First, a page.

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What are the different detection methods for IHC?



Courtesy of Dr Renaud Burrer (Histalim, Montpellier, France)
Immunohistochemistry (IHC) is a powerful and routinely used technique for the detection, localization, and scoring of cellular macromolecules in preserved tissues. Independent of the specific method used, the very first step of this technique is the selective binding of the primary antibody with its specific target. This interaction can then be visualized, directly or indirectly, with a chromogenic reaction catalyzed by reporter enzymes such as Horseradish Peroxidase (HRP) or Alkaline Phosphatase (AP). In the case of a direct detection, the primary antibody (AbI) itself is labeled with HRP or AP enzymes (Fig. 1A). However, the preferred strategy is often an indirect detection, where the unlabeled primary antibody is recognized by a labeled secondary antibody (AbII; Fig. 1B).

direct and indirect IHC detection

Figure 1. Schematic representation of direct (A) and indirect (B) IHC detection. S: Chromogenic substrate. P: Colored insoluble product. Reporter enzyme is indicated by the red star.


In both cases, a chromogenic substrate is eventually converted in a colored precipitate by the reporter enzyme, staining the tissue in correspondence to the targeted antigen. The indirect detection method is commonly used because it ensures an amplified signal and higher sensitivity, as several secondary antibodies can bind different epitopes of the primary antibody. In addition, it also allows higher flexibility as just few types of secondary antibodies can be used to detect a wide range of primary antibodies against the different antigens. A few of the most commonly used detection methods are described below.


Peroxidase/Anti-Peroxidase (PAP) Detection Method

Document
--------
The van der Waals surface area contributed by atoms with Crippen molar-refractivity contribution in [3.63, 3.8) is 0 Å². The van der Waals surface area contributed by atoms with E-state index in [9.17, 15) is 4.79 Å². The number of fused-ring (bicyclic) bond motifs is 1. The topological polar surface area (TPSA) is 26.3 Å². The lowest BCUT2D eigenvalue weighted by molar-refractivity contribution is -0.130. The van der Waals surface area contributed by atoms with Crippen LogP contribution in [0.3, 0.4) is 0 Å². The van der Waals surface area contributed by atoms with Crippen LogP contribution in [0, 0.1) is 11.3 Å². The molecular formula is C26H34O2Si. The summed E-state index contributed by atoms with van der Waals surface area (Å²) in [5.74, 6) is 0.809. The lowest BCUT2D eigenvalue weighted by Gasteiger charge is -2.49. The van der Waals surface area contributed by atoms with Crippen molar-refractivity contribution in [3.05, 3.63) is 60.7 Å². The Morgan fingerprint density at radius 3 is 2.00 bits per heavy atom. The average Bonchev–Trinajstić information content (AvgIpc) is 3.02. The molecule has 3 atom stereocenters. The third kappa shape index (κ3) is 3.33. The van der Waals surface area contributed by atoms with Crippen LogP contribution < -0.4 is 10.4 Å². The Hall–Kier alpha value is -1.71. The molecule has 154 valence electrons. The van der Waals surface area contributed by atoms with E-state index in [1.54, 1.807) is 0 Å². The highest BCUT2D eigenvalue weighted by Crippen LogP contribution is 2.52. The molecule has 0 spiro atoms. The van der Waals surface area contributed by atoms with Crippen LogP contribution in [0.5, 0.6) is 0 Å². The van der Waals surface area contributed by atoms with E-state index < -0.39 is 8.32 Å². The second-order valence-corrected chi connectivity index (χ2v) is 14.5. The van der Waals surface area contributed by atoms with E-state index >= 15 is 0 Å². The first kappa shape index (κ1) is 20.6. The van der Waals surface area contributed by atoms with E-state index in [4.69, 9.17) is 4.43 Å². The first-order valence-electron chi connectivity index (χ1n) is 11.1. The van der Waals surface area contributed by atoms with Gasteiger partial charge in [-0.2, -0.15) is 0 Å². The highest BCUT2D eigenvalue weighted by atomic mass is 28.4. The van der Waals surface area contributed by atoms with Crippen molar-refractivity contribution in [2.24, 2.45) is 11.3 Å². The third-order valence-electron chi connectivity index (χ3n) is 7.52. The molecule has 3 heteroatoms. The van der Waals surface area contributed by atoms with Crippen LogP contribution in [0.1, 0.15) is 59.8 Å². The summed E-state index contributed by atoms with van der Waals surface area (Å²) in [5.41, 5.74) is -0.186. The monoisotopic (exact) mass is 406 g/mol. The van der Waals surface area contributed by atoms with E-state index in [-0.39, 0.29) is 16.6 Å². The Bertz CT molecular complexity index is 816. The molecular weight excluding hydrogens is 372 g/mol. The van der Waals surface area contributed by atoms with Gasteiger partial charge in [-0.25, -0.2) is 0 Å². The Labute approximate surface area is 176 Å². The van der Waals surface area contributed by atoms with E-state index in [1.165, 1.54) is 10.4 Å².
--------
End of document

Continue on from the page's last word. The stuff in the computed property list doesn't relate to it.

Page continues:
Pioneered by Sternberger in the seventies, PAP is based on the formation of a peroxidase/anti-peroxidase complex, connected to the primary antibody via a secondary “bridge” antibody. Exploiting the bivalent properties of IgG, the PAP complex contains three peroxidase molecules and two anti-peroxidase antibodies (Fig. 2). Compared to a simple indirect detection (reporter enzyme directly linked to the secondary antibody), this method allows for higher sensitivity because several enzyme molecules are localized per antigenic site. In addition, since the enzyme is not chemically modified, there is low risk of reducing its apparent activity.

Peroxidase detection method for IHC

Figure 2. Schematic representation of the Peroxidase/Anti-Peroxidase (PAP) detection method. Reporter enzyme is indicated by the red star.



ABC (Avidin-Biotin Complex) Detection Method

This popular method is based on the almost irreversible non-covalent interaction between biotin and avidin. Avidin is a large tetrameric glycoprotein (67-68 kDa) found in the egg-whites of amphibians, birds, and reptiles. Each subunit can bind a biotin molecule with extremely high affinity so that up to four biotins can bind to the same avidin molecule. Biotin is a small vitamin (~244 Da, also referred to as vitamin H or B7) acting as an essential co-enzyme for mammalian carboxylases in gluconeogenesis, fatty acids synthesis, and amino acids metabolism. It is ubiquitous in mammals’ tissues in little amounts, with a slightly higher concentration in liver. Thanks to its moderate size, it can be conjugated to other macromolecules without altering its activity.

The ABC method is a three-step detection method: the primary antibody binds to the antigen in the tissue; it is in turn recognized by the biotinylated secondary antibody; complexes formed by avidin and biotinylated enzyme (ABC) can then attach to the latter. Since the avidin tetramer can bind four biotinylated biotins, large ABC lattices containing several reporter enzymes are formed, leading to a strong amplification of the signal at the antigenic site (Fig. 3).

The elevated enzyme:antibody ratio and the consequent high sensitivity is the main advantage of this procedure, which is still one of the most widely used both in the research and in the diagnostic field. However, a few drawbacks need to be considered. For example, it can be difficult for the large ABC structures to diffuse efficiently in the tissue. Moreover, the presence of endogenous biotin is a potential source of background. With its high isoelectric point (pI=10), the avidin is positively charged and can bind negatively charged molecules (e.g. nucleic acids). In addition, its carbohydrate moiety can interact with other molecules such as lectins. These avidin-related issues can be overcome thanks to the LSAB method described below.